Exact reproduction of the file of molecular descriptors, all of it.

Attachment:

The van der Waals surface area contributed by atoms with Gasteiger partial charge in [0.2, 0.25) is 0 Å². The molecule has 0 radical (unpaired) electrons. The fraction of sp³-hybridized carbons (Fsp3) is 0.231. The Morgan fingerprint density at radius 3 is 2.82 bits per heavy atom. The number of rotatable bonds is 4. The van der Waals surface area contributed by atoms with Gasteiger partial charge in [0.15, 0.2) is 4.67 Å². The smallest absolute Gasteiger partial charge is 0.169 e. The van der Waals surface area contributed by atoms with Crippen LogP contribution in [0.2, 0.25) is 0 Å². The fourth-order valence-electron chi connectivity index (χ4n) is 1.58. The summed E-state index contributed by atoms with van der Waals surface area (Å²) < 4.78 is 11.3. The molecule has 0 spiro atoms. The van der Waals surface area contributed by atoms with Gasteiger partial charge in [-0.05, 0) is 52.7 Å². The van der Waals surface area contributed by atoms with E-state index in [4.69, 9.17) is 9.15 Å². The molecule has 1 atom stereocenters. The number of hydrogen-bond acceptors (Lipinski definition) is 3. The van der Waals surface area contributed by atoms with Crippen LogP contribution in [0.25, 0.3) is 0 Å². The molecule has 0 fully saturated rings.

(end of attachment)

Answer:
The van der Waals surface area contributed by atoms with Gasteiger partial charge in [0.2, 0.25) is 0 Å². The molecule has 0 radical (unpaired) electrons. The fraction of sp³-hybridized carbons (Fsp3) is 0.231. The Morgan fingerprint density at radius 3 is 2.82 bits per heavy atom. The number of rotatable bonds is 4. The van der Waals surface area contributed by atoms with Gasteiger partial charge in [0.15, 0.2) is 4.67 Å². The smallest absolute Gasteiger partial charge is 0.169 e. The van der Waals surface area contributed by atoms with Crippen LogP contribution in [0.2, 0.25) is 0 Å². The fourth-order valence-electron chi connectivity index (χ4n) is 1.58. The summed E-state index contributed by atoms with van der Waals surface area (Å²) < 4.78 is 11.3. The molecule has 0 spiro atoms. The van der Waals surface area contributed by atoms with Gasteiger partial charge in [-0.05, 0) is 52.7 Å². The van der Waals surface area contributed by atoms with E-state index in [4.69, 9.17) is 9.15 Å². The molecule has 1 atom stereocenters. The number of hydrogen-bond acceptors (Lipinski definition) is 3. The van der Waals surface area contributed by atoms with Crippen LogP contribution in [0.25, 0.3) is 0 Å². The molecule has 0 fully saturated rings.